AB - Aim: To investigate the incidence of sight-threatening diabetic retinopathy in Type 2 diabetes mellitus. Background: In most countries, yearly or biennial screening intervals for diabetic retinopathy in people with Type 2 diabetes are recommended. Fewer screening sessions reduce the effort required of people with Type 2 diabetes and reduce healthcare costs. Methods: We conducted a search of PubMed, Embase, Web of Science and the COCHRANE Library for studies published betweeen 1 January 2000 and 1 January 2017. Eligible studies were those that included general populations of >100 people with Type 2 diabetes mellitus. Additional study population criteria were absence of moderate diabetic retinopathy or more severe diabetic retinopathy at last screening session and at least two gradable retinal screening sessions. Outcomes of interest in the included studies were moderate and severe non-proliferative diabetic retinopathy (R2), proliferative diabetic retinopathy (R3) or maculopathy (M1), collectively known as sight-threatening or referable diabetic retinopathy. Results: A total of 17 studies were included. In people with Type 2 diabetes without or with only mild diabetic retinopathy at baseline, the average incidence rates of sight-threatening diabetic retinopathy were ~1 per 100 person-years and ~8 per 100 person-years, respectively. The average numbers needed to screen to detect one case of sight-threatening diabetic retinopathy were 175 and 19 in people without and with mild retinopathy at last screening, respectively. Conclusion: In people with Type 2 diabetes without retinopathy at last screening, the incidence of severe sight-threatening retinopathy at the subsequent screening session was low. In people with mild retinopathy, progression to sight-threatening diabetic retinopathy was nearly 10-fold higher. This review supports lengthening of the screening interval of patients with Type 2 diabetes without retinopathy at last screening session.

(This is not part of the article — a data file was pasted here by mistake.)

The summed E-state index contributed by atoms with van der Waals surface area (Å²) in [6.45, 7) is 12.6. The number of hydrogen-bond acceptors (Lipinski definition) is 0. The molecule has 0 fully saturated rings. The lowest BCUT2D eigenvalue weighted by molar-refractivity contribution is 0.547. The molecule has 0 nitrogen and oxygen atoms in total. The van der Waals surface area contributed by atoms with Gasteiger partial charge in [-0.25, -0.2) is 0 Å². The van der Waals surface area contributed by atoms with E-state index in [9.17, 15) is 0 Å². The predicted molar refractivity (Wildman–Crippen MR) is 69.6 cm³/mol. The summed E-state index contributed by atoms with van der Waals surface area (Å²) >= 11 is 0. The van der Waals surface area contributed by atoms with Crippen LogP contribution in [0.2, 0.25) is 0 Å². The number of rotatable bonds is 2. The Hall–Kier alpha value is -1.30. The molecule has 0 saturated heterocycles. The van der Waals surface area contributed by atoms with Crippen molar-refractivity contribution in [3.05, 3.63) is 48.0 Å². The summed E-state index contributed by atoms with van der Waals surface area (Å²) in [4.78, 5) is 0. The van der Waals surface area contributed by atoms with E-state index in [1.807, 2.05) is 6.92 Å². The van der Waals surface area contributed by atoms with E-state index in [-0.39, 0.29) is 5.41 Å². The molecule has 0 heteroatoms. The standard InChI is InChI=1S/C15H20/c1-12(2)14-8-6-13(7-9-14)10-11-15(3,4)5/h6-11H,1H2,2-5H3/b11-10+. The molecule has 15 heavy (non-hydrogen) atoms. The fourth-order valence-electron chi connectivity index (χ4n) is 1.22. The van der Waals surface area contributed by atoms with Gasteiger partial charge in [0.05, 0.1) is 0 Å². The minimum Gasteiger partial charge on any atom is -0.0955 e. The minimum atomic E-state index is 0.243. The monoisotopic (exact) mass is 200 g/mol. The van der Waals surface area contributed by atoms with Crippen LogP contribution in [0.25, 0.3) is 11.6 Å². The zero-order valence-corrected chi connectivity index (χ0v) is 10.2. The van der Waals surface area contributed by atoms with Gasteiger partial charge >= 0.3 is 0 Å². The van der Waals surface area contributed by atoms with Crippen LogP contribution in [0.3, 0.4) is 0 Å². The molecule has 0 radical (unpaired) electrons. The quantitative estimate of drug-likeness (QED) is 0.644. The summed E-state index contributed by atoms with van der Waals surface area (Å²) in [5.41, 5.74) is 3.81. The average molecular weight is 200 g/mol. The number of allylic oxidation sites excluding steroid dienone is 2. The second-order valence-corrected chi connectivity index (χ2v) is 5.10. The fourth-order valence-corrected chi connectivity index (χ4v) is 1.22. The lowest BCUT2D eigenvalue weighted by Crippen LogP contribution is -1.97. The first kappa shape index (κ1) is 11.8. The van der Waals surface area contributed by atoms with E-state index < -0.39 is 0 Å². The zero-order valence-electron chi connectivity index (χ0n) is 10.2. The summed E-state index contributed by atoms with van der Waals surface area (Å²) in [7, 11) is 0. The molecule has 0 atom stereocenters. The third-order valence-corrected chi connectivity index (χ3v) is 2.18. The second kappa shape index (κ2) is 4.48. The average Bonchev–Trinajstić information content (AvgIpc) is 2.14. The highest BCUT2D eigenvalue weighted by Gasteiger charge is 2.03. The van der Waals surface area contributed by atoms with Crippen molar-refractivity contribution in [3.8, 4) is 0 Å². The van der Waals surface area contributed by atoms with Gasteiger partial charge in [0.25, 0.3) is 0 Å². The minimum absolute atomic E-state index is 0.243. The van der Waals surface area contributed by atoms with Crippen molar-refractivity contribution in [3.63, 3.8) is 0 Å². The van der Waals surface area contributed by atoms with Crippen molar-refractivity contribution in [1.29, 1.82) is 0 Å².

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UR - https://www.ncbi.nlm.nih.gov/pubmed/30677170

U2 - 10.1111/dme.13908

DO - 10.1111/dme.13908

M3 - Review article

JO - Diabetic Medicine

JF - Diabetic Medicine

SN - 0742-3071

ER -